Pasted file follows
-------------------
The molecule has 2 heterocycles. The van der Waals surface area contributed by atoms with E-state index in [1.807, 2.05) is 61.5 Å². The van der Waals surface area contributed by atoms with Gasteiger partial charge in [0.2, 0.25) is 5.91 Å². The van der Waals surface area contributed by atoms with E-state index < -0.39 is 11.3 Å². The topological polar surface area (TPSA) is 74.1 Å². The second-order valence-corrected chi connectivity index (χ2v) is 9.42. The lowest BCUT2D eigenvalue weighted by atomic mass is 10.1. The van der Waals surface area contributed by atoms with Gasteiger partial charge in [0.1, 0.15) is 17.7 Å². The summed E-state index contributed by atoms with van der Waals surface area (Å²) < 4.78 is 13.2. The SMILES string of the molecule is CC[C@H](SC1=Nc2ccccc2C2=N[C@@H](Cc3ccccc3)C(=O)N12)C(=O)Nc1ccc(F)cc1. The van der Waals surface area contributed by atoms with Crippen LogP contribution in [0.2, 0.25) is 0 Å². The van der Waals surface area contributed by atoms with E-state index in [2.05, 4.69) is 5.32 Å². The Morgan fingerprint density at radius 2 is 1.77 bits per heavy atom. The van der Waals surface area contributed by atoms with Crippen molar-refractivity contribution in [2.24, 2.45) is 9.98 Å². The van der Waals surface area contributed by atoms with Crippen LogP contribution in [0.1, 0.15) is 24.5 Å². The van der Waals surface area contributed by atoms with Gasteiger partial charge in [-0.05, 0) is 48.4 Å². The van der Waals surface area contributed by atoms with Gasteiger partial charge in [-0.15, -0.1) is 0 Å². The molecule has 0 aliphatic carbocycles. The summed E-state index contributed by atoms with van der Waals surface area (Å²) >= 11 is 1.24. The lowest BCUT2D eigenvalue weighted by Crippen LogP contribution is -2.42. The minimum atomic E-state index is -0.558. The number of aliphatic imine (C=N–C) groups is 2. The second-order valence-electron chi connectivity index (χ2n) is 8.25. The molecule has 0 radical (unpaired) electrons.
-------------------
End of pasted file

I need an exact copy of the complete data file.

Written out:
The molecule has 2 heterocycles. The van der Waals surface area contributed by atoms with E-state index in [1.807, 2.05) is 61.5 Å². The van der Waals surface area contributed by atoms with Gasteiger partial charge in [0.2, 0.25) is 5.91 Å². The van der Waals surface area contributed by atoms with E-state index < -0.39 is 11.3 Å². The topological polar surface area (TPSA) is 74.1 Å². The second-order valence-corrected chi connectivity index (χ2v) is 9.42. The lowest BCUT2D eigenvalue weighted by atomic mass is 10.1. The van der Waals surface area contributed by atoms with Gasteiger partial charge in [0.1, 0.15) is 17.7 Å². The summed E-state index contributed by atoms with van der Waals surface area (Å²) < 4.78 is 13.2. The SMILES string of the molecule is CC[C@H](SC1=Nc2ccccc2C2=N[C@@H](Cc3ccccc3)C(=O)N12)C(=O)Nc1ccc(F)cc1. The van der Waals surface area contributed by atoms with Crippen LogP contribution in [0.2, 0.25) is 0 Å². The van der Waals surface area contributed by atoms with E-state index in [2.05, 4.69) is 5.32 Å². The Morgan fingerprint density at radius 2 is 1.77 bits per heavy atom. The van der Waals surface area contributed by atoms with Crippen molar-refractivity contribution in [2.24, 2.45) is 9.98 Å². The van der Waals surface area contributed by atoms with Crippen LogP contribution in [0.1, 0.15) is 24.5 Å². The van der Waals surface area contributed by atoms with Gasteiger partial charge in [-0.05, 0) is 48.4 Å². The van der Waals surface area contributed by atoms with Gasteiger partial charge in [-0.15, -0.1) is 0 Å². The molecule has 0 aliphatic carbocycles. The summed E-state index contributed by atoms with van der Waals surface area (Å²) >= 11 is 1.24. The lowest BCUT2D eigenvalue weighted by Crippen LogP contribution is -2.42. The minimum atomic E-state index is -0.558. The number of aliphatic imine (C=N–C) groups is 2. The second-order valence-electron chi connectivity index (χ2n) is 8.25. The molecule has 0 radical (unpaired) electrons.